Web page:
East African govts to crack down on civil societies, NGOs

Monday November 03 2014

Civil society activists demonstrate in Nairobi against the proposed law to control funding of NGOs. PHOTO | EVANS HABIL | NATION MEDIA GROUP

Proposed laws in Kenya and Uganda to impose legal and funding constraints on civil society organisations reflect a growing trend across the world to stifle activism. More than 50 governments in Asia, Africa, Latin America, the Middle East and Eastern Europe have either proposed or passed legislation in the past two years to impede the flow of funds across borders.

In what appears to be an attempt by authorities in the two countries to tame the “invisible hand” of Western influence, Kenya and Uganda have proposed laws to clip the wings of civil society organisations.

In Kenya, a Member of Parliament from the ruling Jubilee Coalition is seeking to reintroduce controversial amendments to the Public Benefits Organisation Act to impose a 15 per cent cap on the amount of resources nongovernmental organisations can mobilise externally. An attempt to amend the Act failed to get parliamentary approval last year.

In Uganda, the Cabinet early this year approved an amendment to the Non-Governmental Organisations (NGOs) Registration Bill that could bar NGOs from engaging in political advocacy and give the government authority to monitor all their activities.

According to Rose Namayanja, the Minister for Information and National Guidance, the new Act will also provide a way for the government to “shield Uganda from undocumented inflow and outflow of funds for NGOs” that could potentially be used for “fanning instability”.

Human Rights Watch says in a report that Uganda allows some groups, particularly those involved in service delivery, significant latitude. But organisations working on oil transparency, land, governance, and human rights have had their work cut out advocating for change.


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In Rwanda, while the regulatory regime governing NGOs does not limit foreign funding, the registration process is reported to be burdensome, lengthy and convoluted. The scope of activities an organisation can engage in is also limited to what Kigali considers to be the nation’s priorities.

With less than a year to elections in 2015, authorities in Burundi have intensified their crackdown on free speech. Opposition leaders and civil society groups have been intimidated. Journalists and political activists have faced continuous judicial harassment, been imprisoned or prosecuted. Civil society organisations have to wade through layers of bureaucratic red-tape to be registered.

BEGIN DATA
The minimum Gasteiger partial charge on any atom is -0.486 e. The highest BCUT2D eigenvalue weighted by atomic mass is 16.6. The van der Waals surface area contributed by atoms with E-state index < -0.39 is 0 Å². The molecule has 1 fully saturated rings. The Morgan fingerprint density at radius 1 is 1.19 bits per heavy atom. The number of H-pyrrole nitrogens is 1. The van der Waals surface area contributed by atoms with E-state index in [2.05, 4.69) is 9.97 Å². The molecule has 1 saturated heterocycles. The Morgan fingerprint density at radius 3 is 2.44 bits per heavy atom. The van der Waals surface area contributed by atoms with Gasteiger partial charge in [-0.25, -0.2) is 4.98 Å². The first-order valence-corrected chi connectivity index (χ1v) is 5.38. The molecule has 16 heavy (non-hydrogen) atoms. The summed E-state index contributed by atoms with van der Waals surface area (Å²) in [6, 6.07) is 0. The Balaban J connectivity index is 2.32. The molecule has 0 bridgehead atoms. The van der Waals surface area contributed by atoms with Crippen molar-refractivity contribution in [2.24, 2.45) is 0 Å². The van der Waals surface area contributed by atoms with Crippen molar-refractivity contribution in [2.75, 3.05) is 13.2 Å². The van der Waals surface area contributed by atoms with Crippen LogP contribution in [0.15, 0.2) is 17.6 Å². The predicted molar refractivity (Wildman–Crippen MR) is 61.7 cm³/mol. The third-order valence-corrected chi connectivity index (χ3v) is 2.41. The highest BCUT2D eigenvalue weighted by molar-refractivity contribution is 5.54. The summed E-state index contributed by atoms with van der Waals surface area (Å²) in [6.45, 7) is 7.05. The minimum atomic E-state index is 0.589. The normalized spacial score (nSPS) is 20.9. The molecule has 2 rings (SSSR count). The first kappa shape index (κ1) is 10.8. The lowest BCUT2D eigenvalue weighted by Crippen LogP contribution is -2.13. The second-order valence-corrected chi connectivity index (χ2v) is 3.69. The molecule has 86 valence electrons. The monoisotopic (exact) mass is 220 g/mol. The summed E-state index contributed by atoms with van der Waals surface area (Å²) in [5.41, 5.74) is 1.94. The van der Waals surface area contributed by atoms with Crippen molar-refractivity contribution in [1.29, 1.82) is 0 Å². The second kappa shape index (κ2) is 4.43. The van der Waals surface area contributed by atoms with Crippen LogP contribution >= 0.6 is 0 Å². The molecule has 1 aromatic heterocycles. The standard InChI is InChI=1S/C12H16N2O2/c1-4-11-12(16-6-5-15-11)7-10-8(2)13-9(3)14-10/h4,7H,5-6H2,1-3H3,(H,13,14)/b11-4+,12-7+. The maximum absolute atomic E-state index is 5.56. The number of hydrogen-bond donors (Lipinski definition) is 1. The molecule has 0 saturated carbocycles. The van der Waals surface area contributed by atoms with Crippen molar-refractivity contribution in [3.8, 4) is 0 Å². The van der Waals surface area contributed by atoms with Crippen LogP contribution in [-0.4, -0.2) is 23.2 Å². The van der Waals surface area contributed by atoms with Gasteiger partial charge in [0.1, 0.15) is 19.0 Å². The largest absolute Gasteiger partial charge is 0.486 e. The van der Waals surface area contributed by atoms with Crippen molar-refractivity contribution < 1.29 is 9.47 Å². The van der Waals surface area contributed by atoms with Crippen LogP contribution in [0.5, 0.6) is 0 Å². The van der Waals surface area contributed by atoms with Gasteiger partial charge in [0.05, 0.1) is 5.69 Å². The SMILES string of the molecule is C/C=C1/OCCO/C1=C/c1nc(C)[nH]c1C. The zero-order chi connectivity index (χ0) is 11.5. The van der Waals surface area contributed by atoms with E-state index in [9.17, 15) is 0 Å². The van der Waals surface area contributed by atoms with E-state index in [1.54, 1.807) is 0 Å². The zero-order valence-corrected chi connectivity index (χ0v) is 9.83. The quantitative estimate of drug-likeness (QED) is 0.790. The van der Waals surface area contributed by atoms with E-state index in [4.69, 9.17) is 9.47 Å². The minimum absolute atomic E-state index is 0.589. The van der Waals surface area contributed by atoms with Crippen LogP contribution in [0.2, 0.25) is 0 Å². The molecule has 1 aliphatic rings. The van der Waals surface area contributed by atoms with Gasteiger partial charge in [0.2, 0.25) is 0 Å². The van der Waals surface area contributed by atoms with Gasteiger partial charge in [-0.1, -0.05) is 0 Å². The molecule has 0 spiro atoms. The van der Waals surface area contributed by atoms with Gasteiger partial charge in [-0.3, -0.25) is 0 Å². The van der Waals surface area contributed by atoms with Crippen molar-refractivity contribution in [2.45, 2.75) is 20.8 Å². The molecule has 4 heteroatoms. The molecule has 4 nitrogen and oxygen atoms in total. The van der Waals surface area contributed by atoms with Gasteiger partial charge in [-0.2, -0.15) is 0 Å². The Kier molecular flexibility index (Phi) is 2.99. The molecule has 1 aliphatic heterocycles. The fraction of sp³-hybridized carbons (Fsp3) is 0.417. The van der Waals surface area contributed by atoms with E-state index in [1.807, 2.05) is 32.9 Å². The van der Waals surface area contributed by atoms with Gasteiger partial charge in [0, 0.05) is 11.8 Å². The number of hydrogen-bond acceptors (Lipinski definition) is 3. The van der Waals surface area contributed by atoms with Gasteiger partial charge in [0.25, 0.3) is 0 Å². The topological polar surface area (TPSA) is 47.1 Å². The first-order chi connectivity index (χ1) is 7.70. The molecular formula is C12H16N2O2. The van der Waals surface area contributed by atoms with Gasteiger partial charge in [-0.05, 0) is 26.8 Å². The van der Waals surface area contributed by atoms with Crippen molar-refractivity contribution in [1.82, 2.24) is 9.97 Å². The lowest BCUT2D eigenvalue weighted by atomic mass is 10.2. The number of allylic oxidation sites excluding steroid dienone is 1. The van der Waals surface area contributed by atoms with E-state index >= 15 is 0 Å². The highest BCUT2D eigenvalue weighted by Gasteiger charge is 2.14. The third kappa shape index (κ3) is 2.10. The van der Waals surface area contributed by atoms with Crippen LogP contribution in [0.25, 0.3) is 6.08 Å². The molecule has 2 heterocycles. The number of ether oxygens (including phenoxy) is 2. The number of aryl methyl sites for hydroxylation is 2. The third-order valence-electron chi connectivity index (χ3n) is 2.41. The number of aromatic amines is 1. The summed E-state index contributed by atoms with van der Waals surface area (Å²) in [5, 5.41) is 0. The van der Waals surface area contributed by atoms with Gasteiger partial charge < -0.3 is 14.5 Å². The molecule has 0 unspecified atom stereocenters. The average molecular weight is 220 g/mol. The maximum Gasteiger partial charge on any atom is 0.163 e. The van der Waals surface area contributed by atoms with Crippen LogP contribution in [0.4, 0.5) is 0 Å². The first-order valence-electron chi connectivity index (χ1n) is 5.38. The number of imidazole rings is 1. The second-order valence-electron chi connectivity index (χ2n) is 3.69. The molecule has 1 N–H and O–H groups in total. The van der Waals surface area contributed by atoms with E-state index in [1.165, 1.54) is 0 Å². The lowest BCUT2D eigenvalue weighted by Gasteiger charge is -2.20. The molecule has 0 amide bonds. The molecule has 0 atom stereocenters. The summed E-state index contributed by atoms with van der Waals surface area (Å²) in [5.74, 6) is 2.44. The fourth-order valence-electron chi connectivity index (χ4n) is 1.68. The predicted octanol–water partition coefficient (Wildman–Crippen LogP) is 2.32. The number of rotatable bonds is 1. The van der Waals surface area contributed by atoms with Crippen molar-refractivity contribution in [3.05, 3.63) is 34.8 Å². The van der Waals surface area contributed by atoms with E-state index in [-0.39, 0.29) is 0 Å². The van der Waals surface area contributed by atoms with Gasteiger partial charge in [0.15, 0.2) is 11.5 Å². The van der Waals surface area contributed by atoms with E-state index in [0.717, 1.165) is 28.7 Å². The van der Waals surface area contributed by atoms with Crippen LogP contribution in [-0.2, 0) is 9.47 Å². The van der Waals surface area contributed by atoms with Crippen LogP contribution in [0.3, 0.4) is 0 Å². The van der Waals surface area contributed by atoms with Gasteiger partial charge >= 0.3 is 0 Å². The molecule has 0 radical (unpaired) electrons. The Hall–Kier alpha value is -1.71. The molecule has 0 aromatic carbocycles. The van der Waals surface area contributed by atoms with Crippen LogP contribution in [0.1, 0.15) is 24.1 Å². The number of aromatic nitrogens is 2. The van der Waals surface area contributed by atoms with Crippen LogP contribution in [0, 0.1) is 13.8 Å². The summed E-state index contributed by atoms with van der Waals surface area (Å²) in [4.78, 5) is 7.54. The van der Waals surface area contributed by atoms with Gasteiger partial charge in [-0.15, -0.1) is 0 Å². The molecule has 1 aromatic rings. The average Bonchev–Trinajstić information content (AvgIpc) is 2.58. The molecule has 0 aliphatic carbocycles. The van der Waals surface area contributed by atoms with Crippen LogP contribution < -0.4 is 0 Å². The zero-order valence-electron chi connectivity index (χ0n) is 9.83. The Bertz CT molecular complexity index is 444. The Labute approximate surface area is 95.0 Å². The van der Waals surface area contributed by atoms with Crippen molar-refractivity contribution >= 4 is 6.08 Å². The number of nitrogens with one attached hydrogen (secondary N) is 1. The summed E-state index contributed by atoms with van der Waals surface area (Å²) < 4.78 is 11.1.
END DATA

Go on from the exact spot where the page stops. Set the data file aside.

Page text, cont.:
Millions of dollars flow across borders from Western capitals to the region annually to fund projects in areas like health and education. But equally, millions of dollars are pumped into human-rights and democracy-building programmes, and this is where the problem lies.

The relationship between governments in the region and political advocacy groups has been one of mutual suspicion. Authorities have not responded positively to a more vocal public and empowered civic spaces.

East Africa seems to be borrowing a leaf from Ethiopia, which in 2009 enacted one of the most restrictive regulatory regimes for civil society organisations in the world. NGOs in Ethiopia cannot legally raise more than 10 per cent of their funds abroad, and human rights work has nearly shut down, with some organisations leaving the country altogether. A year into the new law capping foreign funding for civil society groups, registered NGOs reportedly shrank by more than 60 per cent.

In Kenya, those bodies that get above the statutory limit of 15 per cent foreign funding will be required to get a certificate of “foreign agent,” which NGOs interpret as “foreign spy.”

The campaign to control the political activities of NGOs has been ongoing since the Kibaki administration and has gathered steam under President Uhuru Kenyatta, who has been vocal against civil society organisations engaging in political activities.

In his Mashujaa Day speech, the president warned of “forces” that seek to “interfere in the affairs of our nation” saying the civil society will have to account for how they use their funds.

“There seems to be a renewed effort to control how civil society is managed,” says Steve Ogola, a programme officer with the International Commission of Jurists.